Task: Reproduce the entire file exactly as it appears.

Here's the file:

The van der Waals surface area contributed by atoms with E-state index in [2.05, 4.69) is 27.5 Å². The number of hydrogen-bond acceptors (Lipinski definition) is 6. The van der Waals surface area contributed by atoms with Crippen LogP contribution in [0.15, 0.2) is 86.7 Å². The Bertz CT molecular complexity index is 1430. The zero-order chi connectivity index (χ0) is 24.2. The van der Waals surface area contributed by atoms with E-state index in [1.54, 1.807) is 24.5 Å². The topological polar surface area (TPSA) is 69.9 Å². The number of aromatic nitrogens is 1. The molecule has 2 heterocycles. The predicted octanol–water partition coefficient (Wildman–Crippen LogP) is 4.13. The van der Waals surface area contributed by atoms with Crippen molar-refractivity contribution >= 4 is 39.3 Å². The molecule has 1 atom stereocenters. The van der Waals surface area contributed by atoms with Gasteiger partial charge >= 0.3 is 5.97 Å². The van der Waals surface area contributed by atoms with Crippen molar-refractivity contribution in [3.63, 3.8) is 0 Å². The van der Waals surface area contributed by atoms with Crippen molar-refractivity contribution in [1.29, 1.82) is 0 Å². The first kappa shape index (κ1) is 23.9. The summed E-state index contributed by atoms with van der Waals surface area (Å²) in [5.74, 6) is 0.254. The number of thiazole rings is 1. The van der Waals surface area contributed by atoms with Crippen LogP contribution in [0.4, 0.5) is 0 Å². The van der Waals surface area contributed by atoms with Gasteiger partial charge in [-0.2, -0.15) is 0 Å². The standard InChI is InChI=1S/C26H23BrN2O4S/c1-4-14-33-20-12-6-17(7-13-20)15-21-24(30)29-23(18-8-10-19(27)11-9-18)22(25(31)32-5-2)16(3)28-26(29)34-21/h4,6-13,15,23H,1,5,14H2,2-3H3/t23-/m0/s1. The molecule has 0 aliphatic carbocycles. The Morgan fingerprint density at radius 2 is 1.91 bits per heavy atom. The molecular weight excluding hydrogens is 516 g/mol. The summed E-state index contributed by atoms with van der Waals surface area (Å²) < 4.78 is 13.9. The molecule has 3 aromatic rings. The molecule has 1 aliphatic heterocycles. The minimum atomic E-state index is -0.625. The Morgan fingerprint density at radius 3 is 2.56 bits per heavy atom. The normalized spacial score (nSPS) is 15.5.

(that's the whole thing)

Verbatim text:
The van der Waals surface area contributed by atoms with E-state index in [2.05, 4.69) is 27.5 Å². The number of hydrogen-bond acceptors (Lipinski definition) is 6. The van der Waals surface area contributed by atoms with Crippen LogP contribution in [0.15, 0.2) is 86.7 Å². The Bertz CT molecular complexity index is 1430. The zero-order chi connectivity index (χ0) is 24.2. The van der Waals surface area contributed by atoms with E-state index in [1.54, 1.807) is 24.5 Å². The topological polar surface area (TPSA) is 69.9 Å². The number of aromatic nitrogens is 1. The molecule has 2 heterocycles. The predicted octanol–water partition coefficient (Wildman–Crippen LogP) is 4.13. The van der Waals surface area contributed by atoms with Crippen molar-refractivity contribution >= 4 is 39.3 Å². The molecule has 1 atom stereocenters. The van der Waals surface area contributed by atoms with Gasteiger partial charge >= 0.3 is 5.97 Å². The van der Waals surface area contributed by atoms with Crippen molar-refractivity contribution in [3.63, 3.8) is 0 Å². The van der Waals surface area contributed by atoms with Crippen molar-refractivity contribution in [1.29, 1.82) is 0 Å². The first kappa shape index (κ1) is 23.9. The summed E-state index contributed by atoms with van der Waals surface area (Å²) in [5.74, 6) is 0.254. The number of thiazole rings is 1. The van der Waals surface area contributed by atoms with Crippen LogP contribution in [0.4, 0.5) is 0 Å². The van der Waals surface area contributed by atoms with Gasteiger partial charge in [-0.2, -0.15) is 0 Å². The standard InChI is InChI=1S/C26H23BrN2O4S/c1-4-14-33-20-12-6-17(7-13-20)15-21-24(30)29-23(18-8-10-19(27)11-9-18)22(25(31)32-5-2)16(3)28-26(29)34-21/h4,6-13,15,23H,1,5,14H2,2-3H3/t23-/m0/s1. The molecule has 0 aliphatic carbocycles. The Morgan fingerprint density at radius 2 is 1.91 bits per heavy atom. The molecular weight excluding hydrogens is 516 g/mol. The summed E-state index contributed by atoms with van der Waals surface area (Å²) < 4.78 is 13.9. The molecule has 3 aromatic rings. The molecule has 1 aliphatic heterocycles. The minimum atomic E-state index is -0.625. The Morgan fingerprint density at radius 3 is 2.56 bits per heavy atom. The normalized spacial score (nSPS) is 15.5.